(Bloomberg) -- About 120,000 workers in Canada’s federal public service ended a strike after the government of Prime Minister Justin Trudeau agreed to wage increases of about 12% over four years. 

The Public Service Alliance of Canada made the announcement early Monday. The walkout, which began April 19, had sidelined workers who do an array of jobs including product inspection, administration in government departments, and passport and immigration applications. 

Demands for wage increases after the recent period of high inflation were the main issue between the government and its employees, though an effort to enshrine the remote work arrangements also proved contentious. The government had been offering a 9% wage increase over three years. 

The new agreement “requires managers to assess remote work requests individually, not by group” and provide reasons for their decisions in writing, the union said. 

The compensation gains may add to upside risks that wage growth and inflation expectations stay elevated in Canada, especially if they prompt private-sector workers to also demand more money from their employers. While the Bank of Canada expects yearly inflation will fall to 3% in coming months, policymakers have spoken at length about the difficulties of getting it all the way back to the 2% target because expectations, services prices and wage gains all remain high.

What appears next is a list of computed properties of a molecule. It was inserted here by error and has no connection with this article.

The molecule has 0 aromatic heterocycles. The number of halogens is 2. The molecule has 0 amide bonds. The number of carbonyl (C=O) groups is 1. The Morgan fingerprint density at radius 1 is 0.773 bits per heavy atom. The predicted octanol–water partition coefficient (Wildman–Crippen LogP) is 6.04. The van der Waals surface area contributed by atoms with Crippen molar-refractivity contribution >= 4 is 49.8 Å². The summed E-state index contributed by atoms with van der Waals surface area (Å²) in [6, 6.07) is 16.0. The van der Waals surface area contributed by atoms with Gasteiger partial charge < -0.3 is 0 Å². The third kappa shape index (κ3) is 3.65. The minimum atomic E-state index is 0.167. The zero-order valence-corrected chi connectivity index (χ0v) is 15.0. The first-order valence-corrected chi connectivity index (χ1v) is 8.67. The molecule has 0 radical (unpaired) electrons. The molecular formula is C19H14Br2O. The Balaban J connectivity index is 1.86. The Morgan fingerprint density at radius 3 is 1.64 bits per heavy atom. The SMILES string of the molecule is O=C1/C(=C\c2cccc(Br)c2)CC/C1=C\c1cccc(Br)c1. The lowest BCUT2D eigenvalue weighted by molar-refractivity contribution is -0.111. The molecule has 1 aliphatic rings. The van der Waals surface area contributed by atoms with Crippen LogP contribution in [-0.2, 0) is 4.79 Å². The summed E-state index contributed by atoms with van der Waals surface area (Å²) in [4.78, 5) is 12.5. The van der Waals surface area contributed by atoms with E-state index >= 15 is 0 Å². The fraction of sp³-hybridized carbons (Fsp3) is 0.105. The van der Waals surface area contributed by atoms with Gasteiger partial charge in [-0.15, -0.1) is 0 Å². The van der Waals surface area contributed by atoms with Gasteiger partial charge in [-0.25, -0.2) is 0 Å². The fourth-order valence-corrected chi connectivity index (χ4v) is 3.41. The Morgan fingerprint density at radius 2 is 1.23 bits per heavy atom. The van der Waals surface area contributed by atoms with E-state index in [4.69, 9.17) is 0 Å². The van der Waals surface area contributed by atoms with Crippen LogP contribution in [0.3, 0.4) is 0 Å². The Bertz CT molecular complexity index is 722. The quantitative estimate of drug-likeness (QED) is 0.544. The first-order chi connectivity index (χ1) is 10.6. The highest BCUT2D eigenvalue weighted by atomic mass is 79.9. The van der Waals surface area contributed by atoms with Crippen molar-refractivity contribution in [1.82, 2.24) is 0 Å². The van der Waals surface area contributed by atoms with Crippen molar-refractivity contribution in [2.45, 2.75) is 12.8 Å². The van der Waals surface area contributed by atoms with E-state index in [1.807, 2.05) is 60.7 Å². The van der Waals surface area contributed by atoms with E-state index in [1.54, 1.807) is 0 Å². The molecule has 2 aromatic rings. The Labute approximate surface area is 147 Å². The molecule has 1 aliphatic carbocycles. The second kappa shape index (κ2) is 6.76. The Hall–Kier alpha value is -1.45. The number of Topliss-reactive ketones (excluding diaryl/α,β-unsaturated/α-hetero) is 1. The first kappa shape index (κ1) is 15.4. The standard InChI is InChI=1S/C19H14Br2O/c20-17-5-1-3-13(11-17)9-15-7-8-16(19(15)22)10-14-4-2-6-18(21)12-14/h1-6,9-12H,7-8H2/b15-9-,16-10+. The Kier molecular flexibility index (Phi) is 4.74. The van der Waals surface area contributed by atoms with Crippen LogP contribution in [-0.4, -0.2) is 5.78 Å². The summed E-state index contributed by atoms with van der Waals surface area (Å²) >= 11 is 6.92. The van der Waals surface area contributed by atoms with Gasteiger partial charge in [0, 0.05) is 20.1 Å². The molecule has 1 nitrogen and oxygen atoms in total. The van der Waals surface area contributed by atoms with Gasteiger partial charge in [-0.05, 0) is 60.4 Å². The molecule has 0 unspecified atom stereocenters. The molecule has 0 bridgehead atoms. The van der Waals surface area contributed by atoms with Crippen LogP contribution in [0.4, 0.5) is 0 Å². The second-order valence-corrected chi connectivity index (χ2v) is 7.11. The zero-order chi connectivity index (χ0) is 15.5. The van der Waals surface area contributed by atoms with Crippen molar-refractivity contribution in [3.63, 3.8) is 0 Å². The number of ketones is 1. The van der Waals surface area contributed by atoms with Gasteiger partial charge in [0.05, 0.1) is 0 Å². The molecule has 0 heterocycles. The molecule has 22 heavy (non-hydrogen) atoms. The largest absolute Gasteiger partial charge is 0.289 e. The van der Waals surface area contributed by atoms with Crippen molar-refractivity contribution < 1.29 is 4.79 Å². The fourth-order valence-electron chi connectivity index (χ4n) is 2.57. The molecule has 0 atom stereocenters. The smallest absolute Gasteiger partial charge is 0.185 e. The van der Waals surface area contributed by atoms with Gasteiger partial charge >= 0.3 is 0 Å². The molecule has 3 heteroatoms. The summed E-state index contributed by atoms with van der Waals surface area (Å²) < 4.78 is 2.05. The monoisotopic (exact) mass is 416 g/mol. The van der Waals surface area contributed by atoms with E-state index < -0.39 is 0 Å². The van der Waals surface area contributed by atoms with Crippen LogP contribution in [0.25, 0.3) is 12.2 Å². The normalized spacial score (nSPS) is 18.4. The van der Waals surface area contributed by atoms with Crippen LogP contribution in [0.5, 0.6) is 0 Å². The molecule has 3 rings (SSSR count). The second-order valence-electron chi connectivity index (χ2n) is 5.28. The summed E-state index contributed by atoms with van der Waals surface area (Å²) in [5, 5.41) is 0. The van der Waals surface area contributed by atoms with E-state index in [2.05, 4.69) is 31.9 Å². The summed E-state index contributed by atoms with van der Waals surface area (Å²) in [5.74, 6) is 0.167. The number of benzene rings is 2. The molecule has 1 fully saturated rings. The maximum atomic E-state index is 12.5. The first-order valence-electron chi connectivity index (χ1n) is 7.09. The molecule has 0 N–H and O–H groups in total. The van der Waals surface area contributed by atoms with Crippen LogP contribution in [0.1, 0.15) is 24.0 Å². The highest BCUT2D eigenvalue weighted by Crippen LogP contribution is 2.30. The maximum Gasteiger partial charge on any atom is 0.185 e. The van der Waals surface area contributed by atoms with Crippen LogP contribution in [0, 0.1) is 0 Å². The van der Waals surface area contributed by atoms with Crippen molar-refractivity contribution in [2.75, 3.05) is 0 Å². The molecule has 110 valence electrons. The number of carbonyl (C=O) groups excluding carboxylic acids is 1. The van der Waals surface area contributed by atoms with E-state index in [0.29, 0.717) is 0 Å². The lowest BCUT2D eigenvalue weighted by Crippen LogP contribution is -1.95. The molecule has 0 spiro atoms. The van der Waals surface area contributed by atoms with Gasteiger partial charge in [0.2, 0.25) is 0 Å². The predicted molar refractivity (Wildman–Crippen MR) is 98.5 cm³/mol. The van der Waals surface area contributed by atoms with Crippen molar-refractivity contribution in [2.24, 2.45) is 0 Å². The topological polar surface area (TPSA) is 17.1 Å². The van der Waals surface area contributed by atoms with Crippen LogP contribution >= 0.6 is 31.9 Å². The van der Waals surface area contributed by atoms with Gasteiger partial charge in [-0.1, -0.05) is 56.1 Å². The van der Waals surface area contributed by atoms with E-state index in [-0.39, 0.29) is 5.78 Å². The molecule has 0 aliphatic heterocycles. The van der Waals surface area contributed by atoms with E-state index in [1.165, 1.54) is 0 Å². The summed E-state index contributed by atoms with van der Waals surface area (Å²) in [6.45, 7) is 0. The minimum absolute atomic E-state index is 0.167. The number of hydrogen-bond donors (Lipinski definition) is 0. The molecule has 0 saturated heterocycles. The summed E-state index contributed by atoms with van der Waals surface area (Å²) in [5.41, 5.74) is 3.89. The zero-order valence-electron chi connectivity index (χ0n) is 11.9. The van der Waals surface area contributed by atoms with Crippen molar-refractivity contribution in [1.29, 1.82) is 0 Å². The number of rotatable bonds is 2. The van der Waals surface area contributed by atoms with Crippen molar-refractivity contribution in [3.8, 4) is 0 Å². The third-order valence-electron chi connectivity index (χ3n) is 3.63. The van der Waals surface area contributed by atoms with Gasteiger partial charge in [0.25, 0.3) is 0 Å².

Union members are also eligible for a C$2,500 ($1,842) one-time payment, in addition to the salary increases. 

On remote work, the government was wary that granting too much flexibility would set a precedent for other industries that could cause a further hit to cities already contending with depressed foot traffic compared with before the pandemic.

About 35,000 workers for the federal tax agency, who have been looking for a larger wage increase, haven’t yet reached a deal and are still on strike. Monday is the annual deadline in Canada for filing personal income tax. 

(Updates with more context on inflation beginning in fourth paragraph)

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